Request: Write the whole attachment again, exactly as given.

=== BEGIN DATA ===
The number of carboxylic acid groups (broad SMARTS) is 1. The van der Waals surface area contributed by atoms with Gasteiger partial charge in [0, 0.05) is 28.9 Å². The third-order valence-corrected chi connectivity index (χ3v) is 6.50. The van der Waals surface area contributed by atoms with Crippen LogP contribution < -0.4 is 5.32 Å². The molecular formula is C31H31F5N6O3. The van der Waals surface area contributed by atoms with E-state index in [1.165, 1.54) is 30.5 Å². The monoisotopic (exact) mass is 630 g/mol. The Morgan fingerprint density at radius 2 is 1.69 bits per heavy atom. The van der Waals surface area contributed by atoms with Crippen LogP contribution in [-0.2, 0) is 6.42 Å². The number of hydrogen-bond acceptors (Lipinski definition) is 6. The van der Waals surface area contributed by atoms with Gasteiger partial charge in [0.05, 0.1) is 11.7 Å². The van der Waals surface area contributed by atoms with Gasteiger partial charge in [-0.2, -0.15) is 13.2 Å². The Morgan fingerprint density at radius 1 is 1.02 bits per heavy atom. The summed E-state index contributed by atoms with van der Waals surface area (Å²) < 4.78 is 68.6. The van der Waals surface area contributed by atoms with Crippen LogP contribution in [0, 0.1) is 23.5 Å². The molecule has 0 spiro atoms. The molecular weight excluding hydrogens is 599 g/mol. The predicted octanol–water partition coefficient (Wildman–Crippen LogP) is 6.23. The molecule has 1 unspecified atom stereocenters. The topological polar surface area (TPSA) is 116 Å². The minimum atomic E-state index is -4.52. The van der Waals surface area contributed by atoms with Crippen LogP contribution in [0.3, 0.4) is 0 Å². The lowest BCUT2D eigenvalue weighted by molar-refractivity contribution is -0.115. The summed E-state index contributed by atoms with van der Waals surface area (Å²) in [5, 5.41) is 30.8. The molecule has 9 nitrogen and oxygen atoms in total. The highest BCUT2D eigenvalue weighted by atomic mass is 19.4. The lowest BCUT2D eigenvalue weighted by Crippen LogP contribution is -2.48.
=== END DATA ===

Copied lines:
The number of carboxylic acid groups (broad SMARTS) is 1. The van der Waals surface area contributed by atoms with Gasteiger partial charge in [0, 0.05) is 28.9 Å². The third-order valence-corrected chi connectivity index (χ3v) is 6.50. The van der Waals surface area contributed by atoms with Crippen LogP contribution < -0.4 is 5.32 Å². The molecular formula is C31H31F5N6O3. The van der Waals surface area contributed by atoms with E-state index in [1.165, 1.54) is 30.5 Å². The monoisotopic (exact) mass is 630 g/mol. The Morgan fingerprint density at radius 2 is 1.69 bits per heavy atom. The van der Waals surface area contributed by atoms with Crippen LogP contribution in [-0.2, 0) is 6.42 Å². The number of hydrogen-bond acceptors (Lipinski definition) is 6. The van der Waals surface area contributed by atoms with Gasteiger partial charge in [0.05, 0.1) is 11.7 Å². The van der Waals surface area contributed by atoms with Gasteiger partial charge in [-0.2, -0.15) is 13.2 Å². The Morgan fingerprint density at radius 1 is 1.02 bits per heavy atom. The summed E-state index contributed by atoms with van der Waals surface area (Å²) < 4.78 is 68.6. The van der Waals surface area contributed by atoms with Crippen LogP contribution in [0, 0.1) is 23.5 Å². The molecule has 0 spiro atoms. The molecular weight excluding hydrogens is 599 g/mol. The predicted octanol–water partition coefficient (Wildman–Crippen LogP) is 6.23. The molecule has 1 unspecified atom stereocenters. The topological polar surface area (TPSA) is 116 Å². The minimum atomic E-state index is -4.52. The van der Waals surface area contributed by atoms with Crippen LogP contribution in [0.3, 0.4) is 0 Å². The lowest BCUT2D eigenvalue weighted by molar-refractivity contribution is -0.115. The summed E-state index contributed by atoms with van der Waals surface area (Å²) in [5, 5.41) is 30.8. The molecule has 9 nitrogen and oxygen atoms in total. The highest BCUT2D eigenvalue weighted by atomic mass is 19.4. The lowest BCUT2D eigenvalue weighted by Crippen LogP contribution is -2.48.